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The ‘Massive Scandal’ Buried in Covid 'Relief' Bill

AP Photo/J. Scott Applewhite

Republicans warned that only a small percentage of the American Rescue Plan was actually going toward Covid-19 relief, and that the rest is filled with pork, far-left policies, and bailouts—hence why it passed on a party-line vote.


One provision in the $1.9 trillion legislation that’s now coming under scrutiny is the $86 billion bailout for failing pensions. As The New York Times reports, taxpayer money is going towards problems that existed prior to the pandemic.

Tucked inside the $1.9 trillion stimulus bill that cleared the Senate on Saturday is an $86 billion aid package that has nothing to do with the pandemic.

Rather, the $86 billion is a taxpayer bailout for about 185 union pension plans that are so close to collapse that without the rescue, more than a million retired truck drivers, retail clerks, builders and others could be forced to forgo retirement income.

The bailout targets multiemployer pension plans, which bring groups of companies together with a union to provide guaranteed benefits. All told, about 1,400 of the plans cover about 10.7 million active and retired workers, often in fields like construction or entertainment where the workers move from job to job. As the work force ages, an alarming number of the plans are running out of money. The trend predated the pandemic and is a result of fading unions, serial bankruptcies and the misplaced hope that investment income would foot most of the bill so that employers and workers wouldn’t have to. (NYT)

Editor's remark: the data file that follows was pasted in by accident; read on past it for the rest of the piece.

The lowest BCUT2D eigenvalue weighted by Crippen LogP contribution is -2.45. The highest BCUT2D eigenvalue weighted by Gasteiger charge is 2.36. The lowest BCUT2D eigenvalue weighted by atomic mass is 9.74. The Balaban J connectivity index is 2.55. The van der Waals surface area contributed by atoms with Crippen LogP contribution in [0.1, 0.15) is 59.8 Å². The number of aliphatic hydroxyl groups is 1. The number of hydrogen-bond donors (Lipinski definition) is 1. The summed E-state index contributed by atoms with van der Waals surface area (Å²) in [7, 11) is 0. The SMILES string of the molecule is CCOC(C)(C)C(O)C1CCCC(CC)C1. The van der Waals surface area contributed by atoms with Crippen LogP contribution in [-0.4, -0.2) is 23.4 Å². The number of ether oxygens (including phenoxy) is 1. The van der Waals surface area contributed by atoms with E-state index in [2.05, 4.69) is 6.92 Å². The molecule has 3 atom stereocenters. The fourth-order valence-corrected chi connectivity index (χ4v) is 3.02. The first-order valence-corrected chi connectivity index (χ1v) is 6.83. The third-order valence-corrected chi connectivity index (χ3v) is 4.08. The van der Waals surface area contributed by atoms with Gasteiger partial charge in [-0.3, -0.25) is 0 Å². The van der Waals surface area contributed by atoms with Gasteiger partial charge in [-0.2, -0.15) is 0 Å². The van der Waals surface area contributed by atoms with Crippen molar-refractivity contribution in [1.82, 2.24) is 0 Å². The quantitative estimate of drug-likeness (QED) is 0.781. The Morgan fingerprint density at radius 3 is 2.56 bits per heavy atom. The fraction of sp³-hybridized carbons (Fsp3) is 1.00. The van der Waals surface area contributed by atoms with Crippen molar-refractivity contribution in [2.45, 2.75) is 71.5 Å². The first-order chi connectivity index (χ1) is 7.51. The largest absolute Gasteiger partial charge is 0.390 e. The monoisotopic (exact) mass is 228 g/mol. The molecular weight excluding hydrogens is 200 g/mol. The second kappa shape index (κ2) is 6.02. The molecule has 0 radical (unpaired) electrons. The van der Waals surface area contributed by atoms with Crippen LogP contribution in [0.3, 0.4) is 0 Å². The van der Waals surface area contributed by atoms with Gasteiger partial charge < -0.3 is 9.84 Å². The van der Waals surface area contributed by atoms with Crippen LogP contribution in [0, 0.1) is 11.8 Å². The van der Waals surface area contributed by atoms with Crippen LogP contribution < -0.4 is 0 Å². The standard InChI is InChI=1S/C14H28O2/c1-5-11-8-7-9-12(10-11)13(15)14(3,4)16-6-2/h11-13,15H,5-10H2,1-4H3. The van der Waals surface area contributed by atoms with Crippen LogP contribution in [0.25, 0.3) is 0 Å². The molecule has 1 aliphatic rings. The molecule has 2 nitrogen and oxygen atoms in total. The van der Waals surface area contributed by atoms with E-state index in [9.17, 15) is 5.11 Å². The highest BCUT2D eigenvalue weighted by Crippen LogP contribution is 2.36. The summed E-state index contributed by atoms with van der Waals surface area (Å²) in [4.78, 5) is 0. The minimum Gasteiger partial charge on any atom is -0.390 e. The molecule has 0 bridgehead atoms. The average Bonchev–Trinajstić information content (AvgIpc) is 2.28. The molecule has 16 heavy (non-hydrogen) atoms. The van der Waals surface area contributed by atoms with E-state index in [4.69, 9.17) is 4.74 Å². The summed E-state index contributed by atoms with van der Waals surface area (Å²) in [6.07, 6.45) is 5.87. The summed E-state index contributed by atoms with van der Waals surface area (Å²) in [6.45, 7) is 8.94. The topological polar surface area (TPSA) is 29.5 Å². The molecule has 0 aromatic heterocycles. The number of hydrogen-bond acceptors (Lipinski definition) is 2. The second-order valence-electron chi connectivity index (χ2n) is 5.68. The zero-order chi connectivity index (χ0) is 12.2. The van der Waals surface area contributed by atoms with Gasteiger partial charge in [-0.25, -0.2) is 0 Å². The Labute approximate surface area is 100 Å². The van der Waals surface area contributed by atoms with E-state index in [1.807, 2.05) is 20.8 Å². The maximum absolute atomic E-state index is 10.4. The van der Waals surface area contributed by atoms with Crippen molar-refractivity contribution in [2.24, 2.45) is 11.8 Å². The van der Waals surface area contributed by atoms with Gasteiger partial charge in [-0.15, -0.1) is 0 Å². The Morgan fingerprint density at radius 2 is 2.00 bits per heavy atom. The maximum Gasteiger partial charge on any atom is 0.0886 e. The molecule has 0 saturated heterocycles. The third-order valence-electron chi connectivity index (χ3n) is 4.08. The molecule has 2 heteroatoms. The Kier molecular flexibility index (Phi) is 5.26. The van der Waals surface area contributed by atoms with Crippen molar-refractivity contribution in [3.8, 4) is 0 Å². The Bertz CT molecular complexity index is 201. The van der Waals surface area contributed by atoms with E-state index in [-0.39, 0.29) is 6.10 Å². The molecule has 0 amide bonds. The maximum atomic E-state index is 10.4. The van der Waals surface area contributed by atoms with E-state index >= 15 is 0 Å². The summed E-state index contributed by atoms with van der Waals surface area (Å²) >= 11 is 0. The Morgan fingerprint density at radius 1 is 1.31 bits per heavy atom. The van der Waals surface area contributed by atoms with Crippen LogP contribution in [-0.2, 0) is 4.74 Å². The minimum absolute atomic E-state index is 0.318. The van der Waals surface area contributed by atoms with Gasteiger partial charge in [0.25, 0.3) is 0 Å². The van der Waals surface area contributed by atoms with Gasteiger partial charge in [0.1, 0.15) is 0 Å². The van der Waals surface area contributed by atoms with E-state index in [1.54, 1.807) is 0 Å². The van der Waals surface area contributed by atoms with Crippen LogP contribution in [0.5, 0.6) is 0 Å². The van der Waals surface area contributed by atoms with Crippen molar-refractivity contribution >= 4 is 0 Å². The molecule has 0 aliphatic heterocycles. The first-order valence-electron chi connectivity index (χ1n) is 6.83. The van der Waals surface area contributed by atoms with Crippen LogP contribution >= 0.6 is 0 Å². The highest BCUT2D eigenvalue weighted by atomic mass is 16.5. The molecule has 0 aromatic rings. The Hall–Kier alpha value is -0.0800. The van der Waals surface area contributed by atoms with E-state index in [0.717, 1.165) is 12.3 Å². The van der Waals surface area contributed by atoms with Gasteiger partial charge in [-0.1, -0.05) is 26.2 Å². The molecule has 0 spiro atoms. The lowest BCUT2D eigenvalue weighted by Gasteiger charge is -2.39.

What's even more appalling? "The provision does not require the plans to pay back the bailout, freeze accruals or to end the practices that led to their current distress, which means their troubles could recur. Nor does it explain what will happen when the taxpayer money runs out 30 years from now."


That led some to argue that not only is the Covid "relief" bill "the biggest single act of corruption in U.S. history," but that this bailout provision alone is a "massive scandal."

Unfortunately, the backlash is too little too late, as President Biden is expected to sign the legislation this week.

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